Sunday, May 15, 2011

Alignment: the most important thing in an RPG

The title is a red herring; this has nothing to do with Law vs. Chaos.

Alignment is the degree to which people or organizational units share the same goals. Where those goals don’t align, we can facilitate alignment through proper reward structures. For instance, imagine a game table with a DM (“I want to develop a vibrant world for players to explore.”) a RP-centric player (“I want to watch my character organically evolve through play.”) and a combat-centric player (“I want to kill things and take their stuff.”). Initially, they are not well aligned, but if the DM weaves an engaging story involving the RP-centric player’s background that requires them to collect seven swords held by seven sword masters spread across the land, they all just might get what they want.

Alignment in this sense is synonymous with good DMing and paying attention to what your players want. That is nothing new; it is understanding what motivates players and then using those motivations to get them to do what you wanted. The identical concept exists when designing rules, but not only do designers regularly not take alignment into consideration, they often embed reward structures that directly conflict with the goals they purport to be aligning towards.

I have some future articles planned to argue this point on specific rules, but for now I just want to try and prove this is a legitimate issue for RPG game design. As they say, the first rule is “show, don’t tell,” and despite the fact that that rule is intended for a different field of writing, I like it.  So I decided to make a mini-game to show how proper reward structures could take into consideration a range of unaligned goals and focus them into a single route towards a single goal. To make it harder, I decided I’d focus on a time when people are probably the most misaligned: immediately following a TPK.

The first thing to consider was the possible goals at the table. From my own games, I’ve seen people who were frustrated, some wanted to vent, some wanted the DM to narrate closure, and some really don’t care and just want to move onto the next fun thing. Most of those goals are misaligned and some are in opposition. The only thing they even potentially have in common is the TPK. Unfortunately, the characters are dead. Fortunately, that fact just helped me satisfy the goal of the “onto the next fun thing” crowd. I started toying with the idea of making it a drinking game just to make sure…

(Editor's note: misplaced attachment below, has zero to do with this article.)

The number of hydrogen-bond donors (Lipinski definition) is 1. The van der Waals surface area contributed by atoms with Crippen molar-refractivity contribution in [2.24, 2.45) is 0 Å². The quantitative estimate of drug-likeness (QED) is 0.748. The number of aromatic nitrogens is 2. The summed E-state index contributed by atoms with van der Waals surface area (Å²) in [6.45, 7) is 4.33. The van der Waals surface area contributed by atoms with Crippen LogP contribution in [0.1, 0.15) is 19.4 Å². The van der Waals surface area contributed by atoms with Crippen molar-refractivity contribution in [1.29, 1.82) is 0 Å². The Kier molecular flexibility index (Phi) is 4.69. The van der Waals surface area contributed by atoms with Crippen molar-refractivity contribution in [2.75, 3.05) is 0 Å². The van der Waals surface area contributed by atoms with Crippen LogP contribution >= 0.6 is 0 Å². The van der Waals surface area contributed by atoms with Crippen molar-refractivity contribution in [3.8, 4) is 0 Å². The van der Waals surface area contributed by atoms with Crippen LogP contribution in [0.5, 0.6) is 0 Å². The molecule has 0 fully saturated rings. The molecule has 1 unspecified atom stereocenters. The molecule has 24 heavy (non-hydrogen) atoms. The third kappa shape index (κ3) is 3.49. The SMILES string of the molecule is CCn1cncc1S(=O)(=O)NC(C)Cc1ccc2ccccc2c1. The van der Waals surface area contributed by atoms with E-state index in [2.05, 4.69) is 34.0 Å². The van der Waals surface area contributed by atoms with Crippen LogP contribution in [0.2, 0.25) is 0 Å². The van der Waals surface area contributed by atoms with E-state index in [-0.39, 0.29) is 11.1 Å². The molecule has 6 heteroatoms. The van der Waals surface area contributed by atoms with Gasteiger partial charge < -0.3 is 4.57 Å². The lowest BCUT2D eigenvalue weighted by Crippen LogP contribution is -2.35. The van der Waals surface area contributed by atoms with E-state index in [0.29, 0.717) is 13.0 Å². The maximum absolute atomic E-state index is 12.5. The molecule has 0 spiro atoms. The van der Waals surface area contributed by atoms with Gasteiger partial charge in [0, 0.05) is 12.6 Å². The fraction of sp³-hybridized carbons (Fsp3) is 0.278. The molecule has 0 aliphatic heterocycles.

I decided the communal goal would be figuring out the characters’ eternal resting place. This provides a decent amount of levity but still some motivation because most people would at least prefer their character “be” some place neat. This also helps satisfy the “looking for closure” folks.

The hardest goals to accommodate are from the folks who are upset because their goals have the potential to interfere with the fun and closure. So I put them front and center and made hearing these people out the heart of the game, but with enough structure that we can transform frustration into fun. Having “stuff to say” would be the primary resource that drives the game and if that stuff stems from frustration, great; if it stems from happiness, showmanship, or pure comedic wit, all the better.

The final thing I knew I needed was something to drive the narrative to ensure frustration couldn’t derail the game. I quickly settled on Dante’s Inferno and would use the circles of hell to focus the content of “things to say” in relevant areas. This provided narration, structure, and increased the difficulty by narrowing options. It also, luckily, covers a lot of the same areas as RPGs so it would provide a legitimate chance for stuff to come out.

Then began the tricky part: putting it all together. In addition to the above, it had to be able to be played fast and fun without preparation (most don’t plan their TPKs). It also couldn’t guarantee alcohol poisoning and had to naturally scale to accommodate any number of players. From my own groups, I knew it also had to accommodate players betraying players because if I didn’t put it in, they’d find a way.

You can see the final product here in Epilogue: shot to hell. It is a simple game that achieves all of my goals, helps change the focus after a TPK, makes sure people who want to be heard are heard, gives people closure, allows for betrayal, teamwork, manifest destiny, and drinking with friends. It does all of this because I deliberately thought about what would motivate people going in, how that motivation could be a problem, and how it could be shifted into something useful and fun.This isn't to say you couldn't end in the same place without deliberately planning for alignment, but it doesn't hurt your odds.

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